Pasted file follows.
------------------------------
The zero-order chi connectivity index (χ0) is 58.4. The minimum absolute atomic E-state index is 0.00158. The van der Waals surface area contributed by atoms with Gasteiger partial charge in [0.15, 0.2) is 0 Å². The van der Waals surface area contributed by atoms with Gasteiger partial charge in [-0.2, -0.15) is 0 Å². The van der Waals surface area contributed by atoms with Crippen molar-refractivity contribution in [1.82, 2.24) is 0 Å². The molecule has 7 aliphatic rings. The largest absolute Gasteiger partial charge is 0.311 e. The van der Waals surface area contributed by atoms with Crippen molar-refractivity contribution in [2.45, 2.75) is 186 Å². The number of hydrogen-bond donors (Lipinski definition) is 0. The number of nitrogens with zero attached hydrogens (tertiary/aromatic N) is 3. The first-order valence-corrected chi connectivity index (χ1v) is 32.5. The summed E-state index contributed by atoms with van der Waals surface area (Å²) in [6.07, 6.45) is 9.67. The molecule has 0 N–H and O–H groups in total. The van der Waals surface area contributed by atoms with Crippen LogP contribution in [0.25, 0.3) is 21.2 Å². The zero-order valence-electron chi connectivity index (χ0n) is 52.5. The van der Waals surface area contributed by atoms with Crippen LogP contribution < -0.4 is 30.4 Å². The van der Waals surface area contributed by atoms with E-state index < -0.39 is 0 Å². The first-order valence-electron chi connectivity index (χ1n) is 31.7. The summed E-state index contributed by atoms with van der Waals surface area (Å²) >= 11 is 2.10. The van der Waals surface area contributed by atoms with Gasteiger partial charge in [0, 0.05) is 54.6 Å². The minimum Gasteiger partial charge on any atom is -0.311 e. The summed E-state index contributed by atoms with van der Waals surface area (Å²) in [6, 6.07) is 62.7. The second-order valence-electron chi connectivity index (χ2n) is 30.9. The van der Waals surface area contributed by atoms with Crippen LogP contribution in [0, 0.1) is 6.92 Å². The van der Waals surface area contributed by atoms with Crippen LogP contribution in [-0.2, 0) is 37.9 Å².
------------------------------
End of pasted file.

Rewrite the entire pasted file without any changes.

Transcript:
The zero-order chi connectivity index (χ0) is 58.4. The minimum absolute atomic E-state index is 0.00158. The van der Waals surface area contributed by atoms with Gasteiger partial charge in [0.15, 0.2) is 0 Å². The van der Waals surface area contributed by atoms with Gasteiger partial charge in [-0.2, -0.15) is 0 Å². The van der Waals surface area contributed by atoms with Crippen molar-refractivity contribution in [1.82, 2.24) is 0 Å². The molecule has 7 aliphatic rings. The largest absolute Gasteiger partial charge is 0.311 e. The van der Waals surface area contributed by atoms with Crippen molar-refractivity contribution in [2.45, 2.75) is 186 Å². The number of hydrogen-bond donors (Lipinski definition) is 0. The number of nitrogens with zero attached hydrogens (tertiary/aromatic N) is 3. The first-order valence-corrected chi connectivity index (χ1v) is 32.5. The summed E-state index contributed by atoms with van der Waals surface area (Å²) in [6.07, 6.45) is 9.67. The molecule has 0 N–H and O–H groups in total. The van der Waals surface area contributed by atoms with Crippen LogP contribution in [0.25, 0.3) is 21.2 Å². The zero-order valence-electron chi connectivity index (χ0n) is 52.5. The van der Waals surface area contributed by atoms with Crippen LogP contribution < -0.4 is 30.4 Å². The van der Waals surface area contributed by atoms with E-state index < -0.39 is 0 Å². The first-order valence-electron chi connectivity index (χ1n) is 31.7. The summed E-state index contributed by atoms with van der Waals surface area (Å²) >= 11 is 2.10. The van der Waals surface area contributed by atoms with Gasteiger partial charge in [0, 0.05) is 54.6 Å². The minimum Gasteiger partial charge on any atom is -0.311 e. The summed E-state index contributed by atoms with van der Waals surface area (Å²) in [6, 6.07) is 62.7. The second-order valence-electron chi connectivity index (χ2n) is 30.9. The van der Waals surface area contributed by atoms with Crippen LogP contribution in [0, 0.1) is 6.92 Å². The van der Waals surface area contributed by atoms with Crippen LogP contribution in [-0.2, 0) is 37.9 Å².